Rating agency Moody’s has voiced concerns about Australian banks lending money out faster than they take in deposits.
According to Moody’s, ‘The gap between loans issued and deposits across the banking sector grew by $34 billion between December and July to hit $497 billion.’
The debt demand is largely being driven by our Aussie love affair with all things property — especially in Sydney and Melbourne.
If this trend continues (debt outstripping deposits), the banks have to rely more heavily on international wholesale funding markets to fund the shortfall.
The GFC showed us how flighty international funding markets could be when push comes to shove. Moody’s concern is that the more our banks become beholden to international markets, the greater the (nasty) repercussions could be if (or when) we experience another GFC type event.
With our banks increasing their exposure to international wholesale funding, will they be able to withstand a GFC MkII without relying on further government guarantees or worse still a ‘bail-in’?
A few weeks ago, I received this email in response to my Daily Reckoning articles on the possibility of a 90% fall in global share markets:
‘You recent articles are very timely. Your estimate of a possible 90% fall in the markets does not surprise me.
‘Bob Prechter of the Elliott Wave Institute has recently given his preliminary estimate as 80%. It could well turn out to be worse.
‘In the Wednesday article where you showed how difficult it is to recover from a big loss you made the statement – Every 10% of losses requires an exponentially higher gain to recover.
‘The formula for your table is y = (100 x) / (100 – x) Where x is the percentage loss and y is the percentage gain required to recover.
‘This is not exponential. An exponential formula is of the type y = kx The compound interest formula is an example. Furthermore, an exponential increase need not necessarily be large. In everyday speech people use exponential in place of large but this usage is out of place in the context of mathematical calculations.
‘Enough of the fun stuff and back to serious business.
‘You are cashed up and feeling virtuous. Where do you keep your money?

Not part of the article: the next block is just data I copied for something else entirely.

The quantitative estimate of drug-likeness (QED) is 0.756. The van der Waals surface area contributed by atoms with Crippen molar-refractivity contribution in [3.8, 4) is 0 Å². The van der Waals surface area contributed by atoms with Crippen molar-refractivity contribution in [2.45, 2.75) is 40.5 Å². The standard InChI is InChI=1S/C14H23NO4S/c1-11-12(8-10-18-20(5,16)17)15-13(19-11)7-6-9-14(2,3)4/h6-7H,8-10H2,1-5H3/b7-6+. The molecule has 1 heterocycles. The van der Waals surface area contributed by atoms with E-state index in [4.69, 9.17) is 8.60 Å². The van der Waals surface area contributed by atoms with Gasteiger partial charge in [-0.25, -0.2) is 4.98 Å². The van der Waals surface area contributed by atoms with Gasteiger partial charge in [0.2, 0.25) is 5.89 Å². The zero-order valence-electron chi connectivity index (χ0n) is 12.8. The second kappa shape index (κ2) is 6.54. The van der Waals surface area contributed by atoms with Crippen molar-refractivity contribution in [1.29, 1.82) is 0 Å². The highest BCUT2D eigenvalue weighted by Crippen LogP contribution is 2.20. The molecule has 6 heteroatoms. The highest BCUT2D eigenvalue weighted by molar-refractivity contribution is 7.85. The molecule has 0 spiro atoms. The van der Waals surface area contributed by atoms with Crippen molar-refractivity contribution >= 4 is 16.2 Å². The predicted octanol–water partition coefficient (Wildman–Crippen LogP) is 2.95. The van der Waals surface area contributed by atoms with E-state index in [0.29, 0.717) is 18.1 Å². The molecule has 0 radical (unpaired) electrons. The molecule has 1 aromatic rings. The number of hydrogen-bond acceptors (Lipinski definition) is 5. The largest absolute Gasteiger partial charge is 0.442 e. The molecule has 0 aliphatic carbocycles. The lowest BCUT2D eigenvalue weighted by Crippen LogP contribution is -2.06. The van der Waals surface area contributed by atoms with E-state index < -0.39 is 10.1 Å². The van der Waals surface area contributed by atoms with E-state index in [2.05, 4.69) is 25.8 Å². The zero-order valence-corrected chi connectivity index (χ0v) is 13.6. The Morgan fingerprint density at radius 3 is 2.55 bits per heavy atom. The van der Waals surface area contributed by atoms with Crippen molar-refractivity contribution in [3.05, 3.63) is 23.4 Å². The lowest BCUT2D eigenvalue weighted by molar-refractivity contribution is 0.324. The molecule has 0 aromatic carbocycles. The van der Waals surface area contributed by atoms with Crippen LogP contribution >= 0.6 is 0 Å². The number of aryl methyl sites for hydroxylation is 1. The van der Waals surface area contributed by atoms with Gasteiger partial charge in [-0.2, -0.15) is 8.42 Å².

‘In a bank? What if the housing bubble collapse causes the bank to fail?
‘Ah but you have a government guarantee up to $250,000.
‘What if the government finds the magnitude of bank failures becomes so great that it reduces the guarantee to say $50,000?
‘OK so the bank doesn’t fail and you are hanging on, waiting for the bottom of the depression and the money disappears?
‘The thieving government has declared the account to be inactive and confiscated the money.
‘(Warning to Kiwis. There is no government guarantee for bank deposits in NZ. If a bank gets into trouble the NZ Reserve Bank may authorise the failing bank to raid up to 100% of deposits to stay afloat.)
‘What if you take it out in cash. Where would you store it safe from loss by theft or fire?
‘In a safety deposit box? See above on government confiscation.
‘What if you put it in government bonds?
‘It is unlikely that the government would renege on its debts, but, it may declare that there is an emergency and that in the national interest bonds be not be paid out when they mature but rolled over. There you are at the bottom of the depression ready to make some killer deals and your money is locked up.
‘What if you put it into gold?
‘The price of gold falls when the stock market declines. Check what happened during the GFC. The coming depression will be deflationary which means that all asset values, including gold, will fall.
‘Vern, I need your advice. Where do I put my money?
Thanks for the correction on ‘exponential’. Noted.
Warren’s concerns about how to secure your money during a once-in-a century market meltdown are well founded. When fear sets in, the tide goes out for all asset classes.
The theory is to be cashed up, ready to wade in and buy assets at never to be repeated discounted levels.
However, what happens if cash also gets swept out with the tide — like it did in Cyprus? Your brilliant strategy sinks like a stone.
For those who think the world has gone mad — negative interest rates, excessive money printing, record share markets, etc. — and there will be a day of reckoning, holding cash is the only option.
How do we protect our cash from bank confiscation (a bail-in)?
If you live in NZ (like Warren), you can’t. There’s no government safety net.
The Canadian government recently revealed plans to implement a bail-in regime.
The Murray Inquiry looked at protective measures for ‘too big to fail’ banks.
According to the Sydney Morning Herald:
‘The issue of bail-ins is already on the agenda for discussion at the G20 leaders’ summit in Brisbane in November when the Financial Stability Board, which co-ordinates global banking regulation, will put forward a regime for the world’s largest banks. Those rules won’t apply in Australia – instead it will be left to local regulators to work out how bail-in laws apply domestically.’
Why are governments talking about ‘bail-ins’ when supposedly the global economy is well on the road to full health? Do you think they might know just how fragile the financial foundations really are? You bet. Their actions speak much louder than their words.